12. Starlight Park (1918-1937)

Starlight Park, now a public park along the Bronx River, was an amusement park open from 1918 to 1937. The park was built on the former site of the estate of William Waldorf Astor and was rebranded from the earlier Exhibition Park, built to commemorate the recent creation of Bronx County. Starlight Park featured shooting galleries, a dark ride, a baseball field, and rides like a roller coaster, Ferris wheel, and scenic railway. In 1922, additions like a sound system by the pool, electric riding cars, and performances were added to Starlight Park. The park’s reputation was negatively impacted after a rider was killed while standing up on a roller coaster, and a fire in 1922 destroyed Exposition Hall as well as the Ferris wheel. However, at its peak in 1926, the park had 26 rides and 150 concessions, with new features like the 15,000-seat Bronx Coliseum constructed at the park in 1929.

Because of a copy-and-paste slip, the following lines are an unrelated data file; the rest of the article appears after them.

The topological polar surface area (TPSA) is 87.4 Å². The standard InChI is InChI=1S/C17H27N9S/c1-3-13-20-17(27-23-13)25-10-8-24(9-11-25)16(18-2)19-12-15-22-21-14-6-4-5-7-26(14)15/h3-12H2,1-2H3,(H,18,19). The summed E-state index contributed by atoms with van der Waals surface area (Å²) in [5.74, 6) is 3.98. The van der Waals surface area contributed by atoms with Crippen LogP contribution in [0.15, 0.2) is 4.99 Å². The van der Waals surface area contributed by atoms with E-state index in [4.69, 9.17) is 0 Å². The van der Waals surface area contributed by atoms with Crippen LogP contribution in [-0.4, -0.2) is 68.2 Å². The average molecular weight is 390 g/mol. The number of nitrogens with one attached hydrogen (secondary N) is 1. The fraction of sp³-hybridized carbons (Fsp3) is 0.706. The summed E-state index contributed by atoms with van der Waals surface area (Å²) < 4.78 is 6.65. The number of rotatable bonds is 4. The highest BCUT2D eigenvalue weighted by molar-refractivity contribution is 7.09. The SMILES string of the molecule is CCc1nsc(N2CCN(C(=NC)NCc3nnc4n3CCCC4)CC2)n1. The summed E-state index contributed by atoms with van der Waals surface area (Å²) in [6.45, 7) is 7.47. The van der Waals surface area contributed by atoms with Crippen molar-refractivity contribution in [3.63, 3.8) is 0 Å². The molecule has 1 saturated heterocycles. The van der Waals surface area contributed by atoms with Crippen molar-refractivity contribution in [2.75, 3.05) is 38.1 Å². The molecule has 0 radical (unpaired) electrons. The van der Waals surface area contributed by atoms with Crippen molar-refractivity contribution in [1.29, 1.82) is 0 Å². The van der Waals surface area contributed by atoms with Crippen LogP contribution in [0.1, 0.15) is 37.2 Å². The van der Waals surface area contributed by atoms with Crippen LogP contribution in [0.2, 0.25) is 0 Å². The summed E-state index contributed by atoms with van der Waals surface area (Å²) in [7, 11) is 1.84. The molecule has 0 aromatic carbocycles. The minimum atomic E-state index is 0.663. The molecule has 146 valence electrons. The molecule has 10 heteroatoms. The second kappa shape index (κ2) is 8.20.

The park actually saw increased attendance in the early years of the Great Depression, installing several new rides and launching promotions like free-admission days and contests. Yet, like many amusement parks of the mid-20th century, a large fire destroyed a large section of the park; the Coliseum survived and was the park’s major source of income while redeveloping the park. The Coliseum actually hosted rallies of the USA Communist Party. By the mid-1930s, Starlight Park was seen less as an amusement park and more as a recreational park, with new sporting fields, a swimming pool, and picnic areas. Starlight Park was fully bankrupt by 1940, and a city park was later built in the 1950s.